The United Nations General Assembly adopted the Universal Declaration of Human Rights on December 10, 1948, in response to the events of World War II and ongoing colonialism.
The Universal Declaration of Human Rights (UDHR) contains 30 articles on human rights that encompass a wide range of basic rights. These include the right to form and join trade unions, the right to be free of discrimination based on sex, race and other protected grounds, as well as the right to health, education and equality, among other fundamental rights. These rights are key to binding us together as workers and as a global community.
The declaration remains as relevant today as it was seven decades ago. The pandemic uncovered deep-seated inequalities in Canada and across the globe, leading to calls for human rights-centred response and recovery measures. Women, Black, Indigenous and racialized people, persons with disabilities and 2SLGBTQI+ people were more likely to be struggling in the face of the pandemic.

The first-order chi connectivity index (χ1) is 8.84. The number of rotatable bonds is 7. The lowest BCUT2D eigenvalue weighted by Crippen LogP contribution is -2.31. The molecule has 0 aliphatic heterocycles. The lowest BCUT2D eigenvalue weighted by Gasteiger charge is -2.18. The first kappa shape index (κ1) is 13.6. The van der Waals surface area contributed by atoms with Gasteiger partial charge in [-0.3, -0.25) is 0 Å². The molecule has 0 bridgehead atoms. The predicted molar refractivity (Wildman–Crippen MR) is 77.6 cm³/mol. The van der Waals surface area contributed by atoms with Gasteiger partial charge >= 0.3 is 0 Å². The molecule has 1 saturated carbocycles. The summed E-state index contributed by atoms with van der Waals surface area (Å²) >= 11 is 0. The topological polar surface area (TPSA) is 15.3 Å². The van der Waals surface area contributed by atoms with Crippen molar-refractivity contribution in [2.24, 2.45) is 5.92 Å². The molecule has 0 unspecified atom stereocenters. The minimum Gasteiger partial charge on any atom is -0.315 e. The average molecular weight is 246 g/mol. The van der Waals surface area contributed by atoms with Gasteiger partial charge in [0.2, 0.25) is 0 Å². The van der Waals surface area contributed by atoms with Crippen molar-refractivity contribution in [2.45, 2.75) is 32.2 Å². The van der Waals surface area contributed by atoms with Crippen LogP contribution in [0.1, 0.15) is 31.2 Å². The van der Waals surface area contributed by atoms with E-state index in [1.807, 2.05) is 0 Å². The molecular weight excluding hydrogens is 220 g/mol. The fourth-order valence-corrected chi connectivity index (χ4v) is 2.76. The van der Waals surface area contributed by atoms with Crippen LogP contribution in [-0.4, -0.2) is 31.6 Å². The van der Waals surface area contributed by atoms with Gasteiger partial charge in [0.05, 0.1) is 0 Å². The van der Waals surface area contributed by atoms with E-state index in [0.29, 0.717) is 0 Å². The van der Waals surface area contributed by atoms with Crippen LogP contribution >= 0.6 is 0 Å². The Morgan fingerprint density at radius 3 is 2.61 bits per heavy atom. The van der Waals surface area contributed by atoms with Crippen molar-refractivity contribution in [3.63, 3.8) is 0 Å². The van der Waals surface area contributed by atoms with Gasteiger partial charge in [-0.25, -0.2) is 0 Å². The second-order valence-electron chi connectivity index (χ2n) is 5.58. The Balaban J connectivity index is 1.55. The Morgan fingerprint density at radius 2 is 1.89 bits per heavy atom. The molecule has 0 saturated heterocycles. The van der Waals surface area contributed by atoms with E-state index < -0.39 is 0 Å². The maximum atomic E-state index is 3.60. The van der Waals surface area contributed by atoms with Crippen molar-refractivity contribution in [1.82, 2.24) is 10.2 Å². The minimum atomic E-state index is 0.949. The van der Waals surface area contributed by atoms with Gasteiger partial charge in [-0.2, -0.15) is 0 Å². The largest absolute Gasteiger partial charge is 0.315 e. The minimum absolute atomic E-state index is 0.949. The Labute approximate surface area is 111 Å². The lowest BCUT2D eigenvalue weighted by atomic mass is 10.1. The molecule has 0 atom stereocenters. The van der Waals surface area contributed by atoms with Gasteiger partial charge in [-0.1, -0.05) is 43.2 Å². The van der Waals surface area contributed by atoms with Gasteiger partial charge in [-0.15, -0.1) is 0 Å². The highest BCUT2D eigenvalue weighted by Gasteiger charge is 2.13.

Human rights must be centred during recovery efforts in a post-COVID-19 world on the basis of equality and non-discrimination so that all workers can move forward together.
CUPE’s long-standing commitment to human rights recognizes that human rights struggles are deeply interconnected with workers’ rights struggles, and that we share common goals with community movements for gender, racial and social justice. Working in coalition and mobilizing in our communities is the most effective way to achieve change and the realization of equity and respect for human rights.
Learn more about the declaration, and about this year’s theme for International Human Rights Day.
Actions you can take include:
- Learn more and educate others with CUPE’s resources on Indigenous, disability, 2SLGBTQI+, anti-racism and women’s issues.
- Learn more about the Universal Declaration of Human Rights and its history. Find out more about events being held around the world.
- Invite a human rights expert to speak to members of your local at a virtual or in-person conference.
- Recognize someone in your local union or community who has contributed to improving human rights.
- Form a committee on human rights in your local.
- Join local actions against racism, colonialism, homophobia, transphobia, gender-based violence, ableism and other forms of discrimination and violence.